Hostwriter supports trainee programme for journalists in exile and journalists of colour organised by our partner organisation Neue deutsche Medienmacher

The journalist network Neue deutsche Medienmacher (NDM) organises a traineeship with the goal of diversifying the German media landscape. Hostwriter supports the project as a partner. Apply for the trainee scheme by May 30th. You can find more information on the website of Neue deutsche Medienmacher

The new Neue deutsche Medienmacher (NDM) training programme is directed at young German journalists with immigrant backgrounds and exiled journalists. The 18 month training programme will help 50 candidates – 25 young journalists and 25 exiled journalists – to gain access to major German media houses. During the 18 month course, each trainee will receive professional guidance by a mentor or a tandem partner. Whilst the programme aims at benefiting both the candidates and the participating media partners, the objective is to qualify the candidates in various relevant areas and to help them build professional networks, which, hopefully, will eventually lead them to jobs in the media.

Deadline for the applications is May 30th 2016.

You can find the application form, contact information and a more specific description of the programme on the Neue deutsche Medienmacher website

hostwriter meets Oikomedia at Tandem Europe

When we came across the Greek journalism platform Oikomedia our first thought was “Oh dear, that’s very similar to what we are trying to do.” As strong advocates of collaboration in journalism we decided to follow our own example and go for an embracement strategy. This lead to several meetings, a collaborative story about a Syrian band and most recently to programme placement at Tandem Europe in Milan and Leipzig.

We are excited to be working together with our Greek friends throughout the upcoming year on our shared mission to enable and encourage collaborative cross-border journalism.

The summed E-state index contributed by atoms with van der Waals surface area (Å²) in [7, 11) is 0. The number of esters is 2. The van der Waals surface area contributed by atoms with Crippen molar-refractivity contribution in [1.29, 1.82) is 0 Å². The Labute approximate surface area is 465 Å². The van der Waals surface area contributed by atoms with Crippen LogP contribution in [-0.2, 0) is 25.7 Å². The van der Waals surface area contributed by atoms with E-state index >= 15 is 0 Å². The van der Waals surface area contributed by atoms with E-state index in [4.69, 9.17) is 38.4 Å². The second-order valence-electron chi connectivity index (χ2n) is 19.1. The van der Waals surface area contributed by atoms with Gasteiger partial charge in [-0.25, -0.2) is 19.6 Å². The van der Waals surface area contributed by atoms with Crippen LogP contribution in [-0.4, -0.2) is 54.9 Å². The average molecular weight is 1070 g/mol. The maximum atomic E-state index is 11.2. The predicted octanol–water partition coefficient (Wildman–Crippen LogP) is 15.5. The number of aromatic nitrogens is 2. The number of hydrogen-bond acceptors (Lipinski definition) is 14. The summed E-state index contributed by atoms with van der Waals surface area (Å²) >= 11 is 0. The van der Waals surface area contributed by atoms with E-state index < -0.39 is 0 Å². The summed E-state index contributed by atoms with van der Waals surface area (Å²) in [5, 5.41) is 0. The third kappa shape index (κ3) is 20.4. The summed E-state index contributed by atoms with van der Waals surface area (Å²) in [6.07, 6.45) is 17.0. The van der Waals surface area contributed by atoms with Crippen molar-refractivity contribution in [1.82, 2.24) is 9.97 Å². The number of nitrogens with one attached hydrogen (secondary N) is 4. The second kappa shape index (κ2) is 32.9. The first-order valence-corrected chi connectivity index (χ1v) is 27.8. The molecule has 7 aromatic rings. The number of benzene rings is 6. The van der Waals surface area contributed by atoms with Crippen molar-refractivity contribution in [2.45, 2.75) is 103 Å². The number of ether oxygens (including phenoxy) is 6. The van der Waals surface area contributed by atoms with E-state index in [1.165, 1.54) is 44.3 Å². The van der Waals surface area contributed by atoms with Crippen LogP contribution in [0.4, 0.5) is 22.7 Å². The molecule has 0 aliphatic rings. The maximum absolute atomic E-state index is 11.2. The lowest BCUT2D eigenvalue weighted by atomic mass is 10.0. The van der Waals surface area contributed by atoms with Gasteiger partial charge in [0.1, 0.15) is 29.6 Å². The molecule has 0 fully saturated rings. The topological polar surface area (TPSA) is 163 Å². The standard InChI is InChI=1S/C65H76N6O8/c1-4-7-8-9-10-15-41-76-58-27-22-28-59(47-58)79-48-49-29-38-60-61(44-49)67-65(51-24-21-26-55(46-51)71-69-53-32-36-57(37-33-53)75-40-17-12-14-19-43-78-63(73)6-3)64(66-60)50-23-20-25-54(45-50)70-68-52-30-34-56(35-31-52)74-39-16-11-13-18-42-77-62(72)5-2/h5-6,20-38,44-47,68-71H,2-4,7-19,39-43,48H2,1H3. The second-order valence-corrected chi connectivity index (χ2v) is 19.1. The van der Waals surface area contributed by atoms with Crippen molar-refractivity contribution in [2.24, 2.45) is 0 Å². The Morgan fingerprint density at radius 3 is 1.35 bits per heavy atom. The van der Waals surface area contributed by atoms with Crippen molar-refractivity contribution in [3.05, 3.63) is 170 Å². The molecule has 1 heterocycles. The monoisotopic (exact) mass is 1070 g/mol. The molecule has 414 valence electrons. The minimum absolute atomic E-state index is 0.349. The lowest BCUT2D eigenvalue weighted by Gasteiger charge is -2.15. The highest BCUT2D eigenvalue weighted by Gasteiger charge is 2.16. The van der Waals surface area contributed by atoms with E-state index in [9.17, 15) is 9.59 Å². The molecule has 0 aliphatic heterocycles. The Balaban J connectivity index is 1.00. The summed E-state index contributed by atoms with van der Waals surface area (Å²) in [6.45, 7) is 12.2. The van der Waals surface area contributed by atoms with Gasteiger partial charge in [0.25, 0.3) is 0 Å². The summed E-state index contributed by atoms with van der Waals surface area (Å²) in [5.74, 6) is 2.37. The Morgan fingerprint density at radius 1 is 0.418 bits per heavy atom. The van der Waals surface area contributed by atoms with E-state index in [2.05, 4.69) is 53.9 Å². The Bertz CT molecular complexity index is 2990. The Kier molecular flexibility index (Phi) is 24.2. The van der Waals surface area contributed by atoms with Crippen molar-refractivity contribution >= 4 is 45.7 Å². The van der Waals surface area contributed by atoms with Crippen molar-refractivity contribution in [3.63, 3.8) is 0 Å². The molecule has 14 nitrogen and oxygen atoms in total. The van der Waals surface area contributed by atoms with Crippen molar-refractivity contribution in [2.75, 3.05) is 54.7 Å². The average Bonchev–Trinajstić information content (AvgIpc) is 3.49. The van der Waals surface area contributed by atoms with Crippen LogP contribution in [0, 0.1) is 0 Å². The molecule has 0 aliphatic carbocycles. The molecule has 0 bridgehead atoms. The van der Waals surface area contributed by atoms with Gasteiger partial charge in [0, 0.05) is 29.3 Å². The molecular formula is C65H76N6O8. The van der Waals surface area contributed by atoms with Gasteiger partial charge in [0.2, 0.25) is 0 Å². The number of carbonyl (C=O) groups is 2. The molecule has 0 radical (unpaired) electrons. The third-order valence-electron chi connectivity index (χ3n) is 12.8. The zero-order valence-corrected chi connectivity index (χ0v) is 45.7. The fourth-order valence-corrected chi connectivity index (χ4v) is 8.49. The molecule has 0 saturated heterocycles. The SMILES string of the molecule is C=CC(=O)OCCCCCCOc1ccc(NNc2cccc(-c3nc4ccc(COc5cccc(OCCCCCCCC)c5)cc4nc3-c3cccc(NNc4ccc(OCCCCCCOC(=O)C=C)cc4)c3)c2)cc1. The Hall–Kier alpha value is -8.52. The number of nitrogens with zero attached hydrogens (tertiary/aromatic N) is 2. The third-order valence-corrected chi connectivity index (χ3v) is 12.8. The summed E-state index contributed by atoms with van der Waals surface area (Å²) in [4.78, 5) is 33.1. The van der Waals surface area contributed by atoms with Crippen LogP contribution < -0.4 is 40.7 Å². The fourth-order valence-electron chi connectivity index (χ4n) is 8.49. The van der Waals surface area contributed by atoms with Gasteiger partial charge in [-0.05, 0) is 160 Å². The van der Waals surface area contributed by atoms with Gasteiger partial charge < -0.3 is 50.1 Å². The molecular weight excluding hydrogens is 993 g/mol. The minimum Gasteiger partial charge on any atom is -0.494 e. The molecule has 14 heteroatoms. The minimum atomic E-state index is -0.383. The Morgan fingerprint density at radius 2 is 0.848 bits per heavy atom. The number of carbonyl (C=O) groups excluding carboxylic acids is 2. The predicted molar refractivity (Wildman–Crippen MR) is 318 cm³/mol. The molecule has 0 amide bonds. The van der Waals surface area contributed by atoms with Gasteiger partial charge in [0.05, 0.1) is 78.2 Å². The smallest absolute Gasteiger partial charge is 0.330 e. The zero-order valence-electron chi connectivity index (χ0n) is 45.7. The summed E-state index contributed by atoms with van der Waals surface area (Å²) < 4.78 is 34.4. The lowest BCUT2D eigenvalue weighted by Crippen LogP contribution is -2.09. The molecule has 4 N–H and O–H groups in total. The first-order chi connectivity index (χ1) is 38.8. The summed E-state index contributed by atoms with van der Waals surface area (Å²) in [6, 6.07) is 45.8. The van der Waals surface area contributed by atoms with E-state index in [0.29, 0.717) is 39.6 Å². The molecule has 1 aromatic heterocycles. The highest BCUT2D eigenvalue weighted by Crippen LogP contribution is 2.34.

Following #theherointrail: update 5 – BULGARIA

Update from Sofia, Bulgaria

The winners of this year’s #pitchprize are following a package of heroin from the Afghan poppy fields all the way to the needle in Europe. Their journey will take them through  IranTurkey and across Eastern-European borders. Read their updates from Afghanistan, Iran, and Turkey here: update 1update 2update 3, and update 4

Mimi and Evgeni wait for addicts to come exchange their syringes, while Pepi plays with his daughter outside their home.

Mimi and Evgeni wait for addicts to come exchange their syringes, while Pepi plays with his daughter outside their home.

Nora, her son Pepi and his two children live in a corner house in Tatarli, a suburb of Sofia. Their friend Arthur sleeps in a wooden cabin in the front yard. Sometimes alone, sometimes with other addicts. They are all Roma, like most of the heroin users in Bulgaria.

Tightened border controls between Turkey and Bulgaria couldn’t prevent heroin flowing into the Balkans. Most of it is destined for Europe, but the local market gets its share too.

Nora started injecting in 1992, because of her former boyfriend: “Drugs and weapons have always been easy to find in this neighborhood. And they always will be.”

She deals together with her son: five euros for one shot of heroin; two for a shot of amphetamine.

When Evgeni and Mimi, two social workers from the Initiative for Health Foundation, park their van, Arthur comes to pick up new syringes. Sheltering from the pouring rain, he sits down for some small-talk and then lifts his trousers.

Immediately, the van fills up with the smell of rotting flesh. His left leg, twice as thick as his right, is covered with purple-colored gaping, oozing wounds.

He refuses any medical help. Then, wrings his swollen ankle in his black Nike shoes and limps onto the street.

“No doctor can save that leg”, says Mimi.

Arthur shows us his infected leg.

Arthur shows us his infected leg.

Arthur lights a cigarette in his wooden cabin outside Nora’s house.

Arthur lights a cigarette in his wooden cabin outside Nora’s house.

Used syringes are seen lying next to train tracks in a suburb of Sofia.

Used syringes are seen lying next to train tracks in a suburb of Sofia.

 

Following #theherointrail: update 4 – TURKEY

Update from Van, East Turkey, a Kurdish province bordering Iran. 

The winners of this year’s #pitchprize are following a package of heroin from the Afghan poppy fields all the way to the needle in Europe.Their journey will take them through  IranTurkey and across Eastern-European borders. Read their updates from Afghanistan and Iran here: update 1update 2, and update 3